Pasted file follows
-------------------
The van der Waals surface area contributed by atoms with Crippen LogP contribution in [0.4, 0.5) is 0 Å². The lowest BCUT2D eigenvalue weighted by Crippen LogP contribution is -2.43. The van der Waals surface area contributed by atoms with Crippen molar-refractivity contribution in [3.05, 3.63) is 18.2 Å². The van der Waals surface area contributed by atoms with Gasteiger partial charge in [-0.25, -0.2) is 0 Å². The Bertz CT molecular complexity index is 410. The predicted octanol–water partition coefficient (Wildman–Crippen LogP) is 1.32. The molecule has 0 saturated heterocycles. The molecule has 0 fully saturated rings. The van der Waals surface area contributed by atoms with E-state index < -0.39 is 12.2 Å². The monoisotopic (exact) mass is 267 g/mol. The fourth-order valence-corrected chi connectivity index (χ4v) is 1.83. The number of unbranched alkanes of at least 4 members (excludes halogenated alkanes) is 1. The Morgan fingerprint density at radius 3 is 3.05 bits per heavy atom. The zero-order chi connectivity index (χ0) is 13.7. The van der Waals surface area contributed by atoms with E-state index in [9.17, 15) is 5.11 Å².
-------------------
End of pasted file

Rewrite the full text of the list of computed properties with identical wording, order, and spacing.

The van der Waals surface area contributed by atoms with Crippen LogP contribution in [0.4, 0.5) is 0 Å². The lowest BCUT2D eigenvalue weighted by Crippen LogP contribution is -2.43. The van der Waals surface area contributed by atoms with Crippen molar-refractivity contribution in [3.05, 3.63) is 18.2 Å². The van der Waals surface area contributed by atoms with Gasteiger partial charge in [-0.25, -0.2) is 0 Å². The Bertz CT molecular complexity index is 410. The predicted octanol–water partition coefficient (Wildman–Crippen LogP) is 1.32. The molecule has 0 saturated heterocycles. The molecule has 0 fully saturated rings. The van der Waals surface area contributed by atoms with E-state index < -0.39 is 12.2 Å². The monoisotopic (exact) mass is 267 g/mol. The fourth-order valence-corrected chi connectivity index (χ4v) is 1.83. The number of unbranched alkanes of at least 4 members (excludes halogenated alkanes) is 1. The Morgan fingerprint density at radius 3 is 3.05 bits per heavy atom. The zero-order chi connectivity index (χ0) is 13.7. The van der Waals surface area contributed by atoms with E-state index in [9.17, 15) is 5.11 Å².